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Accused of Failing to Disclose Security Breach, Google Sued by Rhode Island

As of Tuesday afternoon, a day after Google announced the number of users whose personal information was exposed, the Rhode Island pension fund owned 37,000 shares in Google, now traded as Alphabet shares, worth about $40 million, said Evan England, a spokesman for Magaziner.

By Donita Naylor

Rhode Island is suing the parent company of Google for hiding a security breach that affected 52.5 million users, state General Treasurer Seth Magaziner stated in a news release Tuesday.

"Google had an obligation to tell its users and investors that private information wasn't being protected," Magaziner stated in the release. "Instead, Google executives decided to hide the breaches from its users and continued to mislead investors and federal regulators. This is an unconscionable violation of public trust by Google."

Whistleblowers alerted the public, and in October the company announced it was shutting down Google+, a social media platform.

A motion to combine Rhode Island's suit and two others into a class-action suit and to name the Rhode Island pension fund as lead plaintiff was filed Monday by a San Diego class-action law firm engaged by Magaziner's office. Robbins Geller Rudman & Dowd filed the motion in U.S. District Court for the Northern District of California. Google and Alphabet, its parent company, are based in Mountain View, a Northern California city at the heart of the Silicon Valley, at the southern end of San Francisco Bay.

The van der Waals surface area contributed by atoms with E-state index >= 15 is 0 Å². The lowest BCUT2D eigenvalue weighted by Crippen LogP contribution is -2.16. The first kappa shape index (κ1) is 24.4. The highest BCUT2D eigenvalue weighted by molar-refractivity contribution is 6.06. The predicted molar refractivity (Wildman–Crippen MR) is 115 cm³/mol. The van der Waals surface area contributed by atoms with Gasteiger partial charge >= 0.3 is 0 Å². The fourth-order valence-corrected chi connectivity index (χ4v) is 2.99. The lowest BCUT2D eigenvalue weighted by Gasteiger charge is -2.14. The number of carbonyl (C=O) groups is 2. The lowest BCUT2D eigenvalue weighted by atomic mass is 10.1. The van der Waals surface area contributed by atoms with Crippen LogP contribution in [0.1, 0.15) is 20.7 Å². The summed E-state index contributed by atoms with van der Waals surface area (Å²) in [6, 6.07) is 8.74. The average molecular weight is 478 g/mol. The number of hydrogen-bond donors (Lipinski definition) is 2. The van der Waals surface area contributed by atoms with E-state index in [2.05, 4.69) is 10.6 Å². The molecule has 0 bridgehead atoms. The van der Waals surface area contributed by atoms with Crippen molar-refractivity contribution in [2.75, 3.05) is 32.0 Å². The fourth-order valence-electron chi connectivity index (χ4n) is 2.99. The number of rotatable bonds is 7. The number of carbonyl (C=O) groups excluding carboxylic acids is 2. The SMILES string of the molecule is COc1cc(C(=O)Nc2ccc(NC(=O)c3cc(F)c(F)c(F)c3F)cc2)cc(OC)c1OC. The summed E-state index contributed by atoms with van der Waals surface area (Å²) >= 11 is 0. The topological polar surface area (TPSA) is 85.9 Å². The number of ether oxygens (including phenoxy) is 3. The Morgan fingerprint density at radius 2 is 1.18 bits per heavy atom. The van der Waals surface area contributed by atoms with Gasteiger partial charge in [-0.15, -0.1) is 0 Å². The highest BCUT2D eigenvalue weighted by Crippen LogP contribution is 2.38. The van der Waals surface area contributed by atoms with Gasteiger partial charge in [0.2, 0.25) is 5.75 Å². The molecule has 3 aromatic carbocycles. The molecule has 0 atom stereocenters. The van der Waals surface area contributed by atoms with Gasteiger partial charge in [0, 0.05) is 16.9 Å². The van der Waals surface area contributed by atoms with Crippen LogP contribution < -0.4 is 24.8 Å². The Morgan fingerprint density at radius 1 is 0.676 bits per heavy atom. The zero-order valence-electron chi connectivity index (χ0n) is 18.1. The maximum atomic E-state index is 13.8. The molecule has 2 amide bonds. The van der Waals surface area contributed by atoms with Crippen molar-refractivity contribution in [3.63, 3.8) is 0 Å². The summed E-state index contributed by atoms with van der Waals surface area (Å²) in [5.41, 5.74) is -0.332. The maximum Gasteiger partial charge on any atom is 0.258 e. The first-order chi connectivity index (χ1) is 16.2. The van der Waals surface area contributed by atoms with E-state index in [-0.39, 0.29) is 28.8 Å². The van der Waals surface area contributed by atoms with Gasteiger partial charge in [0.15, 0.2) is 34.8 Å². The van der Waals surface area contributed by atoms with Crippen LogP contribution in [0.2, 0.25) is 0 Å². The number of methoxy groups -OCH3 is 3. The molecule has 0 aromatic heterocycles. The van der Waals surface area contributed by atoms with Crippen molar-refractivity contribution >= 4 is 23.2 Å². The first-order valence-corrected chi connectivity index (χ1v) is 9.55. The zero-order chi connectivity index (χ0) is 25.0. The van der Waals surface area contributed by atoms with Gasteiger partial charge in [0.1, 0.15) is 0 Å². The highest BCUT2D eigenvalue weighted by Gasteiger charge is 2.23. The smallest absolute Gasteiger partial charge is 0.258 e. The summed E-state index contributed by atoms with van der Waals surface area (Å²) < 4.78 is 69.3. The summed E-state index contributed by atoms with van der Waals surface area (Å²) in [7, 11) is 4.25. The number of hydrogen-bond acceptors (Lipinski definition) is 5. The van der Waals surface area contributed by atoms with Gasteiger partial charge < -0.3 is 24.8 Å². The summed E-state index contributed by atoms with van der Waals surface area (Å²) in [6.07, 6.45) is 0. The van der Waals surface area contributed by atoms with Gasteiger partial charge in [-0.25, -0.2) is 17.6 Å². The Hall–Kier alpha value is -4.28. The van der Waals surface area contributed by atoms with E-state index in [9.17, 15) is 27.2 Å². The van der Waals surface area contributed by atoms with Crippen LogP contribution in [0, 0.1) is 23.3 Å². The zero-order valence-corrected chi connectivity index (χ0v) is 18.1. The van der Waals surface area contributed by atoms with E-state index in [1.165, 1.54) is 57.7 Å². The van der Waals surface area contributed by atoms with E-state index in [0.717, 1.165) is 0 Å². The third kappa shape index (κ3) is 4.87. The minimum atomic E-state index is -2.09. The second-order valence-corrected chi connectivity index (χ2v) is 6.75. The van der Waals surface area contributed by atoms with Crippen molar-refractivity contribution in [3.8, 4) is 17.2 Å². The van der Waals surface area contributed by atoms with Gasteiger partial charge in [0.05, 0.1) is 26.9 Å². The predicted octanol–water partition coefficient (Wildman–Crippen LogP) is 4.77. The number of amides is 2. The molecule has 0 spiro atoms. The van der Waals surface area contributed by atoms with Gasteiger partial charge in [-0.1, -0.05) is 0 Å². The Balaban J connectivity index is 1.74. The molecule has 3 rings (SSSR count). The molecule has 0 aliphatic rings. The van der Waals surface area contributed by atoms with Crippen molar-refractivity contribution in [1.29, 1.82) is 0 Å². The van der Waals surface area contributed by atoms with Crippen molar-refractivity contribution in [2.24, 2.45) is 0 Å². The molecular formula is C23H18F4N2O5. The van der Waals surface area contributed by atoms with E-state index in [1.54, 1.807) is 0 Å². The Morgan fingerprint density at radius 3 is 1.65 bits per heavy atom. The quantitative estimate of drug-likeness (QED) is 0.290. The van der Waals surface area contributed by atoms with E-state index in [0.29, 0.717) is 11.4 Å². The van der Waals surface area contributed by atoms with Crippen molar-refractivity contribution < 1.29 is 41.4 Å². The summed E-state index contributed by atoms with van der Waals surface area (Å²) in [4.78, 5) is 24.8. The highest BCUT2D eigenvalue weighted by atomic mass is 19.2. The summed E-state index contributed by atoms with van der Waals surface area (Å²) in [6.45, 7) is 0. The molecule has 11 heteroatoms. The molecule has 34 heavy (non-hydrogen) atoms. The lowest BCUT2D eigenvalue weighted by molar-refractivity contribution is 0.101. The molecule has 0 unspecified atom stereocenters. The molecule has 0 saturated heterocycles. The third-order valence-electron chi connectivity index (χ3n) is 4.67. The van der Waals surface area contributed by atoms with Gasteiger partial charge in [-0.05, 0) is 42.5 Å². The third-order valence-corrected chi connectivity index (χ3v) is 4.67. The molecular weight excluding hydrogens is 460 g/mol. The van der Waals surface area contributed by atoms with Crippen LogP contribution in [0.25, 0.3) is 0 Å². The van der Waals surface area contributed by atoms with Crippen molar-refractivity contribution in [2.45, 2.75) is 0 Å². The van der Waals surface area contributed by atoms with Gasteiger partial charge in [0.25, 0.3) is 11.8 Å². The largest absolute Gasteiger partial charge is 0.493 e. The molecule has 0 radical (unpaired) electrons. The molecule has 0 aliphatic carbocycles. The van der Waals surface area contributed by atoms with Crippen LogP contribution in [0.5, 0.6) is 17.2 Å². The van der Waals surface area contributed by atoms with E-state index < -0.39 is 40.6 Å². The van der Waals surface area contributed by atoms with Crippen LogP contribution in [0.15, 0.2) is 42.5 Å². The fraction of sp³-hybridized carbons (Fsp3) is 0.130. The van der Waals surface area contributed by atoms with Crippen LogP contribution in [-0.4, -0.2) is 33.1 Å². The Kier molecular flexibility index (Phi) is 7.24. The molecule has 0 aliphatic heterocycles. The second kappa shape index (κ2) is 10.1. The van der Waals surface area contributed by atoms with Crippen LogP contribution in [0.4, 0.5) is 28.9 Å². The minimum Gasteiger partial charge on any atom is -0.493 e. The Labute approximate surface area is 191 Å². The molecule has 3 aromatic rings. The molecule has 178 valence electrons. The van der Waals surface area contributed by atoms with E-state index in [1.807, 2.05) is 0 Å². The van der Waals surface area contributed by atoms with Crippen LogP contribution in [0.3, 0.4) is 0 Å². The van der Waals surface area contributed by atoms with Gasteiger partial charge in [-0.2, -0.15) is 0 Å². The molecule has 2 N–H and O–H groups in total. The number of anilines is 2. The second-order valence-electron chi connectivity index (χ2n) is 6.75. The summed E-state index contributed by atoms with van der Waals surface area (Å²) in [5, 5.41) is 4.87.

As of Tuesday afternoon, a day after Google announced the number of users whose personal information was exposed, the Rhode Island pension fund owned 37,000 shares in Google, now traded as Alphabet shares, worth about $40 million, said Evan England, a spokesman for Magaziner.

The state treasurer monitors companies in its investment portfolio, England said. If a company's practices are less than satisfactory, the treasurer's office might petition at a shareholders' meeting for better governance.

Calling the breach a "systemic vulnerability," England said that in the Google case, "we felt it was appropriate to seek restitution." Among other assertions, the motion states that "damage to the Company's reputation and operating results and loss of customers from this failure of the Company's security measures were imminent and inevitable."

A hearing on combining the cases and naming the Rhode Island retirement system as lead plaintiff is set for Feb. 8 in federal court in San Fransisco.

(c)2018 The Providence Journal (Providence, R.I.)

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